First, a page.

[Welcome to Peter’s Kung Fu Corner: a bi-weekly column dedicated to retrospectives on the martial arts films I grew up watching. We’ll be covering all kinds of Hong Kong action films from Bruce Lee all the way to Joseph Kuo. Get ready to be introduced to some weird, wacky, and utterly badass films.]
It was probably pretty easy to guess that I would feature Sammo Hung for my next “Top Five” list. After showcasing what I consider to be Jackie Chan and Yuen Biao’s best movies, I’ve saved big-big brother’s movies for last. Sammo Hung has a much wider range and breadth of films than both Chan and Biao due to starting his career earlier. Not only that, but Hung had been directing for much longer than Chan, allowing him to innovate on a more regular level.
Whether or not you feel Hung or Chan is better, it’s impossible to deny that Hung’s work has had a tremendous impact on the world of action cinema. Even beyond the boundaries of Hong Kong, Hung’s movies have remained influential to this very day. His work isn’t always great, but it never fails to entertain or get creative.
Similar to how I did Chan’s list, this will be pure Sammo Hung roles. If I stuck to solely things he directed, we’d end up having The Prodigal Son and Eastern Condors on this list twice. For this, I’m going with films where Hung is either the undisputed lead of the film and not a part of an ensemble or a major figure in the story. I think that will give us some different answers than what has been featured before.
The Magnificent Butcher
It might seem odd to start off this list with what is often considered Hung’s best classical Kung Fu film, but I do believe Hung would continue to grow as a director in the years following this movie. Directed by Yuen Woo-ping following the success of Drunken Master, this film feels almost like a natural evolution of the work Woo-ping did with Chan. Instead of pure slapstick, we get more of a focus on martial arts brawls and it helps differentiate the two projects.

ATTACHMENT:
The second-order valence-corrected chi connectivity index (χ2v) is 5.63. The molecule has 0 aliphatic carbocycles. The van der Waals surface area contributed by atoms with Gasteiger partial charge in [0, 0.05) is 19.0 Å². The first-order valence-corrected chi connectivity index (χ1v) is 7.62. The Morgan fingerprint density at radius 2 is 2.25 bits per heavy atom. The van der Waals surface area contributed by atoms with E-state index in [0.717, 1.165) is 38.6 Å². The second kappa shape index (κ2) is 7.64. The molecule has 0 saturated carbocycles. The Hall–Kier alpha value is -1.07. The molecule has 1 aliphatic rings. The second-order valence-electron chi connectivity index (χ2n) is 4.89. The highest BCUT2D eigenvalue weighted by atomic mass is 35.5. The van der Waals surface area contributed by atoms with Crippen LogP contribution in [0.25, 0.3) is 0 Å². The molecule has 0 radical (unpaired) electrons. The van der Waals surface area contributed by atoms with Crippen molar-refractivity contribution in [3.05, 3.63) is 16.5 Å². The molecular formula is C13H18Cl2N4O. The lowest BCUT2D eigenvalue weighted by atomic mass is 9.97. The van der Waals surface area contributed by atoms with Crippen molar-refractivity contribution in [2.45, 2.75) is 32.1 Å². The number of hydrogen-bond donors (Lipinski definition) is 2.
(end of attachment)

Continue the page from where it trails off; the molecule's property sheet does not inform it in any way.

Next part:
Hung is also, without a doubt, the main character here despite Chiang Kam having significance to the plot. I can’t verify this anywhere, but I believe I’ve read Chiang was Hung’s real-life brother and the two have a great report together. That they are also playing brothers in this film seems like fate and the dynamic they have elevates a ton of the comedy.
The biggest drawback to The Magnificent Butcher is a completely out-of-place rape sequence. Similar to Hung’s directorial debut, The Iron-Fisted Monk, Fung Hak-On plays a bad guy whose only characterization is that he likes to rape. The sequence is arguably more disturbing than the one in the aforementioned film, but it does lead to a glorious beating of the man. Also, shout out to Kwan Tak Hing donning the mantle of Wong Fei-Hung after a decade or so of not reprising the role.
As far as acting roles go for Sammo Hung, his villainous turn in S.P.L. stands as one of his greatest performances throughout his entire career. Hung had started off in films portraying a variety of villains but didn’t shoot to prominence within the industry until having a baby face turn. Once he was the good guy, his influence as a filmmaker seemed to explode. After many decades of not being an asshole on film, in comes S.P.L. and suddenly you’re rooting against Hung.
I’ve already covered the film on Kung Fu Corner, so I won’t waste too much space recounting why this movie is great. It’s one of the films that helped the Hong Kong film industry regain its footing after the handover of Hong Kong to mainland China in 1997. It also seems like a direct response to Ong-Bak, which practically put every country to shame with how good its action was. Just a really solid crime-thriller that, while technically not a Kung Fu movie, features just enough high-quality action to be considered a must-watch.